Born in New York’s Brooklyn borough, Adler graduated from New York University with a degree in English literature. After a stint at New York newspapers, and as the Washington Correspondent for the Armed Forces Press Service during the Korean war, he owned four radio stations and a TV station, and then formed his own public relations and ad agency. One of his clients was a big Washington complex of offices and apartments, and he named it: Watergate. But what he really wanted to do was write. “I’ve wanted to be a writer since I was 16 years old and I never let that dream fade,” he said later, “no matter what I did for money.” No matter what he did for money, he got up at 4:00 a.m. and wrote for three hours. At age 47, that finally led to his first published novel; when his political thriller Undertow was published in 1974, he closed his ad agency to write full time.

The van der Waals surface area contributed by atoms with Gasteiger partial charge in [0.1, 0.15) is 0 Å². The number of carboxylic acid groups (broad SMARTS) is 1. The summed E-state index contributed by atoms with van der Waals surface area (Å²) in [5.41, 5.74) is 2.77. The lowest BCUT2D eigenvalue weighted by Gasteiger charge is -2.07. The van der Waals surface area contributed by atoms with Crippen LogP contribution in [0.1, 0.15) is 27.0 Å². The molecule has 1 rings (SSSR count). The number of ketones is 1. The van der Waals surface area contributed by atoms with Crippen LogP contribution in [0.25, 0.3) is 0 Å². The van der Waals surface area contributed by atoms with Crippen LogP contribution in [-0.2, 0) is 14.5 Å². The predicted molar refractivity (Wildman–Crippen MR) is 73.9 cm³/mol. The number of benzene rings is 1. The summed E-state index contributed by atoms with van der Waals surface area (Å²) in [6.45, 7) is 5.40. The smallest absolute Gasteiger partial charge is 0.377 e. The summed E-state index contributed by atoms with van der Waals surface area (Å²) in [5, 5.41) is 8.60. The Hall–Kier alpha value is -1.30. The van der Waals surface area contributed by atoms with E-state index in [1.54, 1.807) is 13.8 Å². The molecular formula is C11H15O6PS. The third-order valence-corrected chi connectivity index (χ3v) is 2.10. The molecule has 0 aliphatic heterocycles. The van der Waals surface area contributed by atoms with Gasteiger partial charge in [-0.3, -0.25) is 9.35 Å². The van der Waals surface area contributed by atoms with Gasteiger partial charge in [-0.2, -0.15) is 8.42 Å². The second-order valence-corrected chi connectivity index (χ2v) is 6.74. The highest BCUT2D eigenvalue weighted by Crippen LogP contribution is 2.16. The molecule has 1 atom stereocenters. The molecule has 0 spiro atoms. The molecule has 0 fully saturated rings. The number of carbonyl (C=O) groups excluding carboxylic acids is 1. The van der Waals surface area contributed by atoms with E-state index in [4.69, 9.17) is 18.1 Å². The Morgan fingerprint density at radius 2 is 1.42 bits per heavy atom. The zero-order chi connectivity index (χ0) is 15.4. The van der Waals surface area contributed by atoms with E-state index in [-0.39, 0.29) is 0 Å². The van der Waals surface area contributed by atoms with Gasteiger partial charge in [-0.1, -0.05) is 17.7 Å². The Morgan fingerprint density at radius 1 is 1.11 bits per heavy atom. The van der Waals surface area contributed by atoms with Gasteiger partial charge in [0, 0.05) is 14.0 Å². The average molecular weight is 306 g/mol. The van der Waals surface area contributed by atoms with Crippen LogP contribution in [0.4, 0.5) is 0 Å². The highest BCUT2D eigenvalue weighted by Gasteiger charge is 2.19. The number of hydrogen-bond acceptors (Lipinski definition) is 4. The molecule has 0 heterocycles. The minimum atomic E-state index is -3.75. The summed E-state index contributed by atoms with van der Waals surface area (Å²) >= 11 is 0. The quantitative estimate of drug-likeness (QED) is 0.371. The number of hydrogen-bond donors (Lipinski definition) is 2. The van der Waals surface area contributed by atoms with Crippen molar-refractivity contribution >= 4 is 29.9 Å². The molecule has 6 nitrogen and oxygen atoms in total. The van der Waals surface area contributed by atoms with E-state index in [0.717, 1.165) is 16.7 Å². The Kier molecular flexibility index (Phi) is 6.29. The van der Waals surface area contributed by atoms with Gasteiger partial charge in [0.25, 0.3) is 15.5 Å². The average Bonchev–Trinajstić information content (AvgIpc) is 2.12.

Adler wrote dozens of books, but his best known was turned into a blockbuster 1989 Hollywood movie: The War of the Roses. With the success of that film his next book, Private Lies, went to auction — even though it wasn’t finished. Tri-State Pictures outbid Warner Bros and Columbia, getting the rights for $1.2 million, setting a record for an unpublished manuscript. Yet the film was never made. In fact, he sold options for about a dozen of his books, but few were actually filmed. To be fair, they were hard to film: like Roses, many of Adler’s books focused on broken families — so much so he became known as the “Master of Dysfunction.” Concentrating on the business side of things, Adler saw something else on the horizon. At the turn of the century, he bought back the rights for his books because he saw something on the horizon: the decline of traditional book publishing. “Print publishing has had a great 500-year run,” he told the New York Times in 2005, “but the print book is morphing into the screen book” — e-readers like the Sony Reader, which caught his eye well before Amazon’s Kindle. He even hawked the device at the Consumer Electronic Show in 2007, but the “pitch was met with ho-hum reaction,” he said. Still, from then on his books were published by his own company — and he never stopped writing. “Retire from what?” he demanded. “For an artist/writer who must write, it is a false premise. My greatest pleasure is in creating and living in the parallel world of my imagination. There is nothing I would rather do.” Adler died at his Manhattan home on April 15, from liver cancer. He was 91.